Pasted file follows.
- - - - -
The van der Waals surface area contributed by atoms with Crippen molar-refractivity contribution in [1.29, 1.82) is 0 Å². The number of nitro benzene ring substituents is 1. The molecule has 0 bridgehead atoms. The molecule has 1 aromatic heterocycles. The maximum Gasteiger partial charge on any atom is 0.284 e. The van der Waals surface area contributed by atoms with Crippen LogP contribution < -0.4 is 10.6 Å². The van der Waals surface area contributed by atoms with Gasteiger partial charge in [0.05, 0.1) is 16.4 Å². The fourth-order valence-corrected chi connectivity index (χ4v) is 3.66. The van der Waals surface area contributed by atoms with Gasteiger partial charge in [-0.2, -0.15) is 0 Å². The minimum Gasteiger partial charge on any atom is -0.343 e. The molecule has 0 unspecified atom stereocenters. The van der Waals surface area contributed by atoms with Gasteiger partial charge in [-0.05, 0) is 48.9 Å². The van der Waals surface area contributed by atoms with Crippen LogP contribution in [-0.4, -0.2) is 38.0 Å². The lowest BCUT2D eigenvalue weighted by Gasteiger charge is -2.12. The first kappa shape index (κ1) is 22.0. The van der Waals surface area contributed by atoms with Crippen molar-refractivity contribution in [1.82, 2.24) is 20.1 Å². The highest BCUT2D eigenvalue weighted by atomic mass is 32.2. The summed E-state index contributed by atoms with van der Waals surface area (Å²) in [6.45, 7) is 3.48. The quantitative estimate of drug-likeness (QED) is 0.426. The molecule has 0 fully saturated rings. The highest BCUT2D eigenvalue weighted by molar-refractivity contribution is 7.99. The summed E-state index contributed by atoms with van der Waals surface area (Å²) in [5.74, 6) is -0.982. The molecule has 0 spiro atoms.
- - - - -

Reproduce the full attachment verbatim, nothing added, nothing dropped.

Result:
The van der Waals surface area contributed by atoms with Crippen molar-refractivity contribution in [1.29, 1.82) is 0 Å². The number of nitro benzene ring substituents is 1. The molecule has 0 bridgehead atoms. The molecule has 1 aromatic heterocycles. The maximum Gasteiger partial charge on any atom is 0.284 e. The van der Waals surface area contributed by atoms with Crippen LogP contribution < -0.4 is 10.6 Å². The van der Waals surface area contributed by atoms with Gasteiger partial charge in [0.05, 0.1) is 16.4 Å². The fourth-order valence-corrected chi connectivity index (χ4v) is 3.66. The van der Waals surface area contributed by atoms with Gasteiger partial charge in [-0.2, -0.15) is 0 Å². The minimum Gasteiger partial charge on any atom is -0.343 e. The molecule has 0 unspecified atom stereocenters. The van der Waals surface area contributed by atoms with Gasteiger partial charge in [-0.05, 0) is 48.9 Å². The van der Waals surface area contributed by atoms with Crippen LogP contribution in [-0.4, -0.2) is 38.0 Å². The lowest BCUT2D eigenvalue weighted by Gasteiger charge is -2.12. The first kappa shape index (κ1) is 22.0. The van der Waals surface area contributed by atoms with Crippen molar-refractivity contribution in [1.82, 2.24) is 20.1 Å². The highest BCUT2D eigenvalue weighted by atomic mass is 32.2. The summed E-state index contributed by atoms with van der Waals surface area (Å²) in [6.45, 7) is 3.48. The quantitative estimate of drug-likeness (QED) is 0.426. The molecule has 0 fully saturated rings. The highest BCUT2D eigenvalue weighted by molar-refractivity contribution is 7.99. The summed E-state index contributed by atoms with van der Waals surface area (Å²) in [5.74, 6) is -0.982. The molecule has 0 spiro atoms.